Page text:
There is a true jungle paradise in this corner of Northern Thailand where life centers on elephants. Most of them have been rescued from the logging industry where they worked with their mahouts until the government stopped logging, and a bunch of elephants and a bunch of mahouts were out of employ. Places like the Anantara Elephant Camp, with purpose of saving the elephant and the mahouts from starving and  being badly abused, create a safe and healthy environment for both, so the elephants have a good home, plenty of food and very little work to do, and the mahouts can stay close to their elephants, living in homes with their families right on the grounds. This also includes education for the children and health care for all, including the elephant.
A mahout, who wears blue denim uniforms, knows every sway, every balk, every kind of greenery the elephant is going to grab for a snack as they walk through the jungle, every rumble of its stomach which sounds like a motorcycle rocking through champagne bubbles. So I was offered a 3-day “course” in being a mahout. Think I’d refuse that?
A Little spray, not perfume

DAY ONE ON PULAB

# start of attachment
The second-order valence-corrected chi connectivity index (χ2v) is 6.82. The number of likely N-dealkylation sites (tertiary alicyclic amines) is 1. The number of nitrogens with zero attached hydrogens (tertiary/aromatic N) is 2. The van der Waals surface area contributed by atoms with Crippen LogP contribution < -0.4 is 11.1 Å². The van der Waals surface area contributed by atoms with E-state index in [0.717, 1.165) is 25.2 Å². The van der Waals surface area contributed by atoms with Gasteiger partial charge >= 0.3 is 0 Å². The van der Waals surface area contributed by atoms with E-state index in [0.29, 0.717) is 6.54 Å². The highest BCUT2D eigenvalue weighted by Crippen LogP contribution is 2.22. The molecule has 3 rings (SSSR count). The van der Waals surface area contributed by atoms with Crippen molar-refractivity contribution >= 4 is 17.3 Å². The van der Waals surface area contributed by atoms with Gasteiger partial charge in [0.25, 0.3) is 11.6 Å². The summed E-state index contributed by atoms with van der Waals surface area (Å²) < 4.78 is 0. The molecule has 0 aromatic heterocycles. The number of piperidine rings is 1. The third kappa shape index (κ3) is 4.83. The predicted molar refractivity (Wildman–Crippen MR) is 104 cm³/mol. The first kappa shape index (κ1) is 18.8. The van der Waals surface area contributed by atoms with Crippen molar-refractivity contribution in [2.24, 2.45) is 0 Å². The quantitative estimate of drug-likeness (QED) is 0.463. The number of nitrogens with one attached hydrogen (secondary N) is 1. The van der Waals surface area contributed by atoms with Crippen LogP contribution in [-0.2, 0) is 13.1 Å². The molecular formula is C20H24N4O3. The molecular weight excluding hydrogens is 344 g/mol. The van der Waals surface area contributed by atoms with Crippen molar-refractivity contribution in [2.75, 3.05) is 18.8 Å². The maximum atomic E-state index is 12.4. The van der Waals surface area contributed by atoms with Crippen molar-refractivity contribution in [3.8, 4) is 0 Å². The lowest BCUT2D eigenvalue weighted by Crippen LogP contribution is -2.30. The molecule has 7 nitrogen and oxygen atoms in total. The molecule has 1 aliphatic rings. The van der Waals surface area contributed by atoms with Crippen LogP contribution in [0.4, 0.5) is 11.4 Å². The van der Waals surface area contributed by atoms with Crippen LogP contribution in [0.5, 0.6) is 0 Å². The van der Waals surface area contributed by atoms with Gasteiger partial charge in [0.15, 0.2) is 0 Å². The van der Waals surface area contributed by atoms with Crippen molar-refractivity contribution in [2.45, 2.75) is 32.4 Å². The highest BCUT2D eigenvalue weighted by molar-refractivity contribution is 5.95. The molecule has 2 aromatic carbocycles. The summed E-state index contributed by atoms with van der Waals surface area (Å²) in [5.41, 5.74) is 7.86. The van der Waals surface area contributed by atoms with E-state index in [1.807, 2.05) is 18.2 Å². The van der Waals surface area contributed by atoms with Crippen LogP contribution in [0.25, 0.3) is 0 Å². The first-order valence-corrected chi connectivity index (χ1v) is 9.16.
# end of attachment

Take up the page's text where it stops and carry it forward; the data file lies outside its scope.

The first day I was a bit anxious. It’s been a year and a half since my last elephant experience, and these elephants were definitely tall. Most were ages 9 to 25 and there are a couple of babies in the stables. We were driven up to the camp in a jeep (reminded me of Tanganyika days) and there was Pulab (Lucky), who had been chosen for my training. Primarily it meant learning the language: “Pai” means go forward, “Ben” to turn - if you kick behind the left ear - and believe you me I don’t kick hard so I don’t know if she got the signal - she is to turn right, and vice versa; “How” means stop; “Toi”, backward and there you go. There is also a signal for getting down on a knee so the awkward rider can attempt to get her leg over the neck by grabbing the opposite ear. Oh well. Not graceful. I was never good at mounting horses either although I rode them most of my life.